The family of the Rev. Martin Luther King Jr. has charged the foundation building a monument to the civil rights leader on the National Mall about $800,000 for the use of his words and image — an arrangement one leading scholar says King would have found offensive.

The memorial — including a 28-foot sculpture depicting King emerging from a chunk of granite — is being paid for almost entirely with private money in a fundraising campaign led by the Martin Luther King Jr. National Memorial Project Foundation. The monument will be turned over to the National Park Service once it is complete.

The foundation has been paying the King family for the use of his words and image in its fundraising materials. The family has not charged for the use of King's likeness in the monument itself.

"I don't think the Jefferson family, the Lincoln family ... I don't think any other group of family ancestors has been paid a licensing fee for a memorial in Washington," said Cambridge University historian David Garrow, who won a Pulitzer Prize for his biography of King. "One would think any family would be so thrilled to have their forefather celebrated and memorialized in D.C. that it would never dawn on them to ask for a penny."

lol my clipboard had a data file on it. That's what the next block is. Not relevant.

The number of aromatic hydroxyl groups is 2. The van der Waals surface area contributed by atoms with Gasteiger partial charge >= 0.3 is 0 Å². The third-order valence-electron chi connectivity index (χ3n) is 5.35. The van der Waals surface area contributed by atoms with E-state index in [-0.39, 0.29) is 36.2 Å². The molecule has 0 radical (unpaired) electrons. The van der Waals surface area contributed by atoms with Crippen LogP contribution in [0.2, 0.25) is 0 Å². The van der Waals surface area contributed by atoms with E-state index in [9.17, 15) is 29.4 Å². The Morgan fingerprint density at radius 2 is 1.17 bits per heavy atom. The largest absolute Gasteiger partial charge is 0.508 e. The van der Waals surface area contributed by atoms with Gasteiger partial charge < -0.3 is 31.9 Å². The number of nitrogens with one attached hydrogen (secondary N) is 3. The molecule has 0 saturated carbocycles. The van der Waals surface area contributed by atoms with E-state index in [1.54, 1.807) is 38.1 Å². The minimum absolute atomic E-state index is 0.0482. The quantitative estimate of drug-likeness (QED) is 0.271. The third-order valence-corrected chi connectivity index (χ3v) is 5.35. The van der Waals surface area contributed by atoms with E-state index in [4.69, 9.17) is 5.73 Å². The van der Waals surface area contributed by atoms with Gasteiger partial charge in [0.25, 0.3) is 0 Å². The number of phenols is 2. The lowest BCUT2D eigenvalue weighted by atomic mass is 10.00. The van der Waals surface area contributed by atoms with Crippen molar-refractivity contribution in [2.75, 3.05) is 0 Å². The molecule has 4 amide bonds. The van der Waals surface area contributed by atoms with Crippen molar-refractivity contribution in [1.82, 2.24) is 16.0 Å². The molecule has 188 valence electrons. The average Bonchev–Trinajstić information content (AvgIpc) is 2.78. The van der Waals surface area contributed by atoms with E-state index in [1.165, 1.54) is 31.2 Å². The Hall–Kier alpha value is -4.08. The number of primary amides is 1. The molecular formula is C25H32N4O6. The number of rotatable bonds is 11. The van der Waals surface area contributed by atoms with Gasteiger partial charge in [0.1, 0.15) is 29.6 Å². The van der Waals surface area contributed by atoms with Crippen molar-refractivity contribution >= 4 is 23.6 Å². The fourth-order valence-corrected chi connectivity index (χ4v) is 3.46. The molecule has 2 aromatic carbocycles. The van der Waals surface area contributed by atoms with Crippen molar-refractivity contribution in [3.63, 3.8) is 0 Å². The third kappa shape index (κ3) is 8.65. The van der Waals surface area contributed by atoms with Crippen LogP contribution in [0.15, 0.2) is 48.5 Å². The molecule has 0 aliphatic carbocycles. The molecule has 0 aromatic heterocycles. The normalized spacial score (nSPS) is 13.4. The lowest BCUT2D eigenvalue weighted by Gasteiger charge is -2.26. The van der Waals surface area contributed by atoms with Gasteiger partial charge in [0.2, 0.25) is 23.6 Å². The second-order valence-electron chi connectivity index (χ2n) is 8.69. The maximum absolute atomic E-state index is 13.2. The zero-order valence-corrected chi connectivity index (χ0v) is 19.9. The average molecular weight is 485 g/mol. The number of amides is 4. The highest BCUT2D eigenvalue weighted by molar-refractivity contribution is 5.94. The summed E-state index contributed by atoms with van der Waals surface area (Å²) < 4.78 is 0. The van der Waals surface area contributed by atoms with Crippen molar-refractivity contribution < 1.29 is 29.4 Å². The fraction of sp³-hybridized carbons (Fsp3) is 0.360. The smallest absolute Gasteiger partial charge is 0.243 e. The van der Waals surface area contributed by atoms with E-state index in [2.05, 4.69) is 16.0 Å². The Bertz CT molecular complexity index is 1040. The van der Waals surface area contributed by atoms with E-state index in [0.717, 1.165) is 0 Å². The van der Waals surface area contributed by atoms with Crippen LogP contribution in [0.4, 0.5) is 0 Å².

King would have been "absolutely scandalized by the profiteering behavior of his children," Garrow said.

According to financial documents reviewed by The Associated Press, the foundation paid $761,160 in 2007 to Intellectual Properties Management Inc., an entity run by King's family.

Rebecca Rimel, president and CEO of the Pew Charitable Trusts, which gave $1 million to the project in 2007, said the group was not aware of the licensing arrangement but is now asking that its gift be used only to support the memorial's construction.

"We think the memorial is an important and overdue recognition, but we really don't want to get involved with relationships with the family and their estate," Rimel said.

Charon Darris, a New York banker and alumnus of Morehouse College, King's alma mater, said he raised about $1,000 for the memorial project with friends and did not have a problem with the fees.

"I don't think that's an unreasonable amount," he said. "Ultimately, the kids lost their father, the wife lost her husband."